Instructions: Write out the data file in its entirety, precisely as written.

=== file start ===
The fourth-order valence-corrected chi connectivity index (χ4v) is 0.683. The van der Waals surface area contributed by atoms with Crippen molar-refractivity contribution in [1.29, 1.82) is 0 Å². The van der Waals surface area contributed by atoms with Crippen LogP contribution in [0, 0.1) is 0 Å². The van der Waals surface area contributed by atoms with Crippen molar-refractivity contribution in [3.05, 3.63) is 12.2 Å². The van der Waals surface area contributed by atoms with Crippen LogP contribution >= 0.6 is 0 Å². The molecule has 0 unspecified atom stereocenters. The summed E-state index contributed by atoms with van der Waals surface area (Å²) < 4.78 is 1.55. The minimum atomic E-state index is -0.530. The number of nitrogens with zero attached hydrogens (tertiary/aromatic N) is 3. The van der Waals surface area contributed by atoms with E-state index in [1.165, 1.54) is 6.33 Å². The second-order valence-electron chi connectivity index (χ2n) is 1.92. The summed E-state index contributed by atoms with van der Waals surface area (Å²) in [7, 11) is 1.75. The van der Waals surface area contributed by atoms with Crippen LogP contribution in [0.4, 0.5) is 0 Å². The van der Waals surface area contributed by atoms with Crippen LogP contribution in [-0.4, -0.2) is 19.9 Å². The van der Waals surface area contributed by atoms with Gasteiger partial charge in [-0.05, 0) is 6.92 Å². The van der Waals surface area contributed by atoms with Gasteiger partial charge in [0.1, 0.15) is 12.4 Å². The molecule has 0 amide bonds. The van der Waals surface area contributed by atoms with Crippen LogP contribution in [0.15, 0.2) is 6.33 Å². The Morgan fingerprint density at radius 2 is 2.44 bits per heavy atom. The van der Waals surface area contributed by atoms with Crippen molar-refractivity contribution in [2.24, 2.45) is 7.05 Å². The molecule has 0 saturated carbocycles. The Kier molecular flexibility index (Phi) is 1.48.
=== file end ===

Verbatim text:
The fourth-order valence-corrected chi connectivity index (χ4v) is 0.683. The van der Waals surface area contributed by atoms with Crippen molar-refractivity contribution in [1.29, 1.82) is 0 Å². The van der Waals surface area contributed by atoms with Crippen LogP contribution in [0, 0.1) is 0 Å². The van der Waals surface area contributed by atoms with Crippen molar-refractivity contribution in [3.05, 3.63) is 12.2 Å². The van der Waals surface area contributed by atoms with Crippen LogP contribution >= 0.6 is 0 Å². The molecule has 0 unspecified atom stereocenters. The summed E-state index contributed by atoms with van der Waals surface area (Å²) < 4.78 is 1.55. The minimum atomic E-state index is -0.530. The number of nitrogens with zero attached hydrogens (tertiary/aromatic N) is 3. The van der Waals surface area contributed by atoms with E-state index in [1.165, 1.54) is 6.33 Å². The second-order valence-electron chi connectivity index (χ2n) is 1.92. The summed E-state index contributed by atoms with van der Waals surface area (Å²) in [7, 11) is 1.75. The van der Waals surface area contributed by atoms with Crippen LogP contribution in [0.4, 0.5) is 0 Å². The van der Waals surface area contributed by atoms with Crippen LogP contribution in [-0.4, -0.2) is 19.9 Å². The van der Waals surface area contributed by atoms with Gasteiger partial charge in [-0.05, 0) is 6.92 Å². The van der Waals surface area contributed by atoms with Gasteiger partial charge in [0.1, 0.15) is 12.4 Å². The molecule has 0 amide bonds. The van der Waals surface area contributed by atoms with Crippen LogP contribution in [0.15, 0.2) is 6.33 Å². The Morgan fingerprint density at radius 2 is 2.44 bits per heavy atom. The van der Waals surface area contributed by atoms with Crippen molar-refractivity contribution in [2.24, 2.45) is 7.05 Å². The molecule has 0 saturated carbocycles. The Kier molecular flexibility index (Phi) is 1.48.